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Without knowing the answer, we don't know if it matters!
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Old 31st May 2019, 11:11
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The UK assignments of SSR codes are documented in the UK IAIP at
NATS | AIS - Home
The relevent part of it is the En Route Information ENR 1.6
EG_ENR_1_6 paragraphs 2.2.2 through 2.6
Re. 1177:
Use: London AC (Swanwick) FIS
Remarks: Aircraft in receipt of a Basic Service from London Information. Shall only be selected with ATC direction.

It tells other controllers with which ATS unit the aircraft is communicating.
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Old 31st May 2019, 20:46
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Originally Posted by TheOddOne View Post
I'm sure we all understand how the code is used. A few pilots I've spoken to mistakenly think that because they're being allocated a code, they're getting a radar service, which of course they're not!
I think what Sam is asking is why 1177 was chosen, against any of a range of other possibilities. The real question here, is there a clever scheme working in the background where 1177 is a better choice for some reason or is it rather a random choice by a clerk just picking a spare code that has no more or less significance than, say, using 0013 for the Luton conspicuity code or down our way, Newquay having 17XX, Exeter 04XX and Culdrose 40XX? My guess is that there is no clever system, it's just random. It probably represents a convenient random gap in the groups of codes allocated to different ATC units.
Sam, we'll probably never know unless the person working in the office that allocates codes is reading this - odds against, I'd say!
It'll all get washed away when the UK mandates ADS-B OUT and IN - bring it on, I say.

TOO
Code assignments aren't done on a random basis, they have to be carefully chosen so that 2 different units operating (say) 50 miles apart don't get the same code block thus leading to confusion for other units as to who is working what aircraft. This applies to radar units operating either side of international boundaries too.
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Old 1st Jun 2019, 07:01
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I always wonder though why both East Midlands and Farnborough West choose to have the same Listening Squawk of 4572?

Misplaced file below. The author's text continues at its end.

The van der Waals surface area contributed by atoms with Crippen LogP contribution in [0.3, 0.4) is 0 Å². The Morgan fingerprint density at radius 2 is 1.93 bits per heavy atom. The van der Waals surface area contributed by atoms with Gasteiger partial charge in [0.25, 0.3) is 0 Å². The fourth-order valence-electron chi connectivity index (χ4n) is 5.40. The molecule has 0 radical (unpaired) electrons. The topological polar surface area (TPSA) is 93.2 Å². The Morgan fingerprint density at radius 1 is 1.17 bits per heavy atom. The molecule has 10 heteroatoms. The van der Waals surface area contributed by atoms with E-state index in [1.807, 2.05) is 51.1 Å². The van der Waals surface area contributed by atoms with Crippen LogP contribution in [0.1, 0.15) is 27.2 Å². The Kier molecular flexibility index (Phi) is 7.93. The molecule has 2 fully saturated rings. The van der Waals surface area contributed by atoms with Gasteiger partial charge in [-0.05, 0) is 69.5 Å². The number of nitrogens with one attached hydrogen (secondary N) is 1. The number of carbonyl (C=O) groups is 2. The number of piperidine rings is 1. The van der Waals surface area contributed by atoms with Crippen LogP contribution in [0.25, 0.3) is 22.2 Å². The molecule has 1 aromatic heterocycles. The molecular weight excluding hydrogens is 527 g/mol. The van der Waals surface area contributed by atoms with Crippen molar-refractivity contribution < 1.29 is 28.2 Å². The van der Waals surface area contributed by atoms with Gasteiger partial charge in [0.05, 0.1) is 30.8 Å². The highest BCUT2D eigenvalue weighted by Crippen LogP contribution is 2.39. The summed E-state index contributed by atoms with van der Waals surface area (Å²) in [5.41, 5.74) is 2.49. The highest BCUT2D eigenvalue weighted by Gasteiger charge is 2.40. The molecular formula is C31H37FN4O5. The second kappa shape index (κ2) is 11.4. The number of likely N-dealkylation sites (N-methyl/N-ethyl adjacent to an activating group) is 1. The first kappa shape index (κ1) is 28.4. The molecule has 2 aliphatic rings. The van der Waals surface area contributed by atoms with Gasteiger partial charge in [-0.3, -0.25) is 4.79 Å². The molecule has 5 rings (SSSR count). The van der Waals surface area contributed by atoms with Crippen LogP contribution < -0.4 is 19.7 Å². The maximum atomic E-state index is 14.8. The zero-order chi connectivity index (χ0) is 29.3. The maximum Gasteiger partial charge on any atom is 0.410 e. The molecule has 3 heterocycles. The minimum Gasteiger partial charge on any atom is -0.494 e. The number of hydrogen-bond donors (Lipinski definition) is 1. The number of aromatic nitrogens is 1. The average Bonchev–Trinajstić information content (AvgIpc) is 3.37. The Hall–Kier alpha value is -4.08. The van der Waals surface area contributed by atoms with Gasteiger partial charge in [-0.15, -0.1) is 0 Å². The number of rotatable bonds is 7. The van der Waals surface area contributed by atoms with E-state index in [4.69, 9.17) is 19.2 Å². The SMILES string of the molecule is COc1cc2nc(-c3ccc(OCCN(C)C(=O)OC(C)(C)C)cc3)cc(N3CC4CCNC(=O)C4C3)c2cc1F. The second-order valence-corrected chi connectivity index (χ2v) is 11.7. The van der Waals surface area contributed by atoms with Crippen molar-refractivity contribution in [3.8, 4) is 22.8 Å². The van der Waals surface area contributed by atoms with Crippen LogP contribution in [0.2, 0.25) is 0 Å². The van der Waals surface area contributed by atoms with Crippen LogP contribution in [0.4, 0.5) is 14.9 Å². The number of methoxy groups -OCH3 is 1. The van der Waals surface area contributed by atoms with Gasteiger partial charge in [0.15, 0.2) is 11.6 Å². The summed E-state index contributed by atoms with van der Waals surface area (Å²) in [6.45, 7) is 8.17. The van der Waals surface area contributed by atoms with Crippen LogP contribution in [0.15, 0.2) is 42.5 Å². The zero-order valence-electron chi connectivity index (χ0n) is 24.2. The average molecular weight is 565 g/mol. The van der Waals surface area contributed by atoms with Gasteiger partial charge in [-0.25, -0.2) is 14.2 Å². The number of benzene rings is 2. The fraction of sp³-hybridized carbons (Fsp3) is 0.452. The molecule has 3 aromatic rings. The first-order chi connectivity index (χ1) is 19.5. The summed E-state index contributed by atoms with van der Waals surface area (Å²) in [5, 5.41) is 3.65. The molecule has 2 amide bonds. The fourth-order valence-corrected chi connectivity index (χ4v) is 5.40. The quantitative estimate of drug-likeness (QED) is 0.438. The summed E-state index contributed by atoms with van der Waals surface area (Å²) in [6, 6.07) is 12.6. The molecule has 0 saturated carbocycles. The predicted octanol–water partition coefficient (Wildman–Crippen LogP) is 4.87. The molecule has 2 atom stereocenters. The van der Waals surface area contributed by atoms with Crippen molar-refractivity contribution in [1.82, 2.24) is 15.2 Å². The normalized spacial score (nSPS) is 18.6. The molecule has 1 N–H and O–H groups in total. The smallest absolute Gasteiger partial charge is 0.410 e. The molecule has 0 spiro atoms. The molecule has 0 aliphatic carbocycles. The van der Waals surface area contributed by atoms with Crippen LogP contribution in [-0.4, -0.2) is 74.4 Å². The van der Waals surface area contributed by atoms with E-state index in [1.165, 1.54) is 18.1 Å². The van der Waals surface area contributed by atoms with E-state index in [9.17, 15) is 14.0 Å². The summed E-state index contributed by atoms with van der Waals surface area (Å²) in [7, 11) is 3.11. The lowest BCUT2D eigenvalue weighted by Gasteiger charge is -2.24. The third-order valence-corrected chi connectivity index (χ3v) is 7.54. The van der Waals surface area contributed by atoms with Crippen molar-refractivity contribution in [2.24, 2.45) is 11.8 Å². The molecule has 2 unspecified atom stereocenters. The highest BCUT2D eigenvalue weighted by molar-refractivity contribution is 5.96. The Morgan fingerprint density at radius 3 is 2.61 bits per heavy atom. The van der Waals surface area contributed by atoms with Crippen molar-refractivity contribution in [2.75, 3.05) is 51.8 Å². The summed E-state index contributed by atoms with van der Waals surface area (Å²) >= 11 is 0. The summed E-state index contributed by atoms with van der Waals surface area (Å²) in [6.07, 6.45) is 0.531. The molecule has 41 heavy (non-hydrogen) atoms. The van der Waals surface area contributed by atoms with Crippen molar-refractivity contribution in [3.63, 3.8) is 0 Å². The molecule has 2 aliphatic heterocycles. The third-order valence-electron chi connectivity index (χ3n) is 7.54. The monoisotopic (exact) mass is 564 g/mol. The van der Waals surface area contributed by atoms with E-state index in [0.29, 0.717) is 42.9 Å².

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Old 1st Jun 2019, 10:10
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Good question Sam!

With regards to telephone numbers, when I worked on The Scotsman newspaper there was "outrage" when the new switchboard came in and we got a whole new range of phone numbers, and....

Out went the 225 part of the number (i.e. 0131 225 xxxx), since it referred to the old CALedonian exchange.

The same principle went for the area codes like Dartford 01322 (01 DA 2), and Inverness 01463 (01 IN 3).

And main roads are numbered clockwise from London and Edinburgh.

And in aviation - to get back on topic! - danger areas etc are number by the second part of their northing. So at 53N an area would be D3xx and at 54N it would be in the D4xx sequence.

So it would be fun to know if there was such a system for squawks!

ps. To answer the "who cares" argument: Maybe useful if there were two numbers in there whose letters match the station using them?

pps. Why my interest? I use words to generate my PINs!
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Old 1st Jun 2019, 10:51
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1177 is only a tidy representation of the real transmitted code: 001001111111, which I think also looks pleasing. Use that as the basis for a PIN? Incidentally, 1177 is too complex for Swanwick controllers to remember so it appears as FIR.
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Old 1st Jun 2019, 16:39
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Originally Posted by Shoestring Flyer View Post
I always wonder though why both East Midlands and Farnborough West choose to have the same Listening Squawk of 4572?
I doubt if they chose it themselves; it would have been allocated to them.
Economy of use; no reason why other units sufficiently far apart shouldn't have the same code.
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Old 1st Jun 2019, 17:30
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1177 is easily selected by those who fly squawking 7000 and also means that setting 7700 is both straightforward and unlikely to be set when not needed.